Jasper Johns was at the White House Tuesday to receive the Presidential Medal of Freedom alongside Warren Buffett, Angela Merkel, Yo-Yo Ma, former president George H.W. Bush and others. The last painter and/or sculptor to receive the medal was Alexander Calder, given posthumously by President Gerald Ford. Presenting the award to John’s, the president remarked:
It has been noted that Jasper Johns’ work, playing off familiar images, have transfixed people around the world. Historians will tell you that he helped usher in the artistic movements that would define the latter half of the 20th century. Many would say he is one of the greatest artists of our time. And yet, of his own efforts he has simply said, “I’m just trying to find a way to make pictures.” Just trying to find a way to make pictures.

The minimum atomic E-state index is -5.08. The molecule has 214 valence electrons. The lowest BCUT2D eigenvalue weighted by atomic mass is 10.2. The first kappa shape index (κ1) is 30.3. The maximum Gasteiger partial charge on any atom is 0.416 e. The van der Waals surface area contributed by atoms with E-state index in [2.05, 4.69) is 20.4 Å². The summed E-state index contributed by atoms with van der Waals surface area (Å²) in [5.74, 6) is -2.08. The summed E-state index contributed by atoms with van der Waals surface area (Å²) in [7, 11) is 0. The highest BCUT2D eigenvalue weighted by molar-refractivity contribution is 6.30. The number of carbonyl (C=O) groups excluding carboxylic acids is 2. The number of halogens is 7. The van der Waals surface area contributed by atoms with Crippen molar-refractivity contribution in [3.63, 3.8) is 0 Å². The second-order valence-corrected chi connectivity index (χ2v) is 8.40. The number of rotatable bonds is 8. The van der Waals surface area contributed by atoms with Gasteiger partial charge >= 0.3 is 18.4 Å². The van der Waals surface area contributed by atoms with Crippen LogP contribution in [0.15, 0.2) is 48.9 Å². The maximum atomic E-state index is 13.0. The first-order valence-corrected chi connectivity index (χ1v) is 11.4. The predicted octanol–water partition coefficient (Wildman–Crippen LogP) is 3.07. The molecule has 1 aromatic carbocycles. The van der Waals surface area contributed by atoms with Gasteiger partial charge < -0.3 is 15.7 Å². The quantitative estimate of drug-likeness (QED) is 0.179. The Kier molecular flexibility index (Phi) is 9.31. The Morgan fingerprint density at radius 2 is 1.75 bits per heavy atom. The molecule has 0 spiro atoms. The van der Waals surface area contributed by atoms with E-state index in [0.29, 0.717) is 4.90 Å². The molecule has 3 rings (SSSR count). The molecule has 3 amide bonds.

Like great artists before him, Jasper Johns pushed the boundaries of what art could be and challenged others to test their own assumptions. He didn’t do it for fame, he didn’t do it for success — although he earned both. As he said, “I assumed that everything would lead to complete failure, but I decided that it didn’t matter — that would be my life.” (Laughter.) We are richer as a society because it was. And Jasper, you’ve turned out fine.
And later: Jasper Johns. Bold and iconic, the work of Jasper Johns has left lasting impressions on countless Americans. With nontraditional materials and methods, he has explored themes of identity, perception, and patriotism. By asking us to reexamine the familiar, his work has sparked the minds of creative thinkers around the world. Jasper Johns’ innovative creations helped shape the pop, minimal and conceptual art movements, and the United States honors him for his profound influence on generations of artists.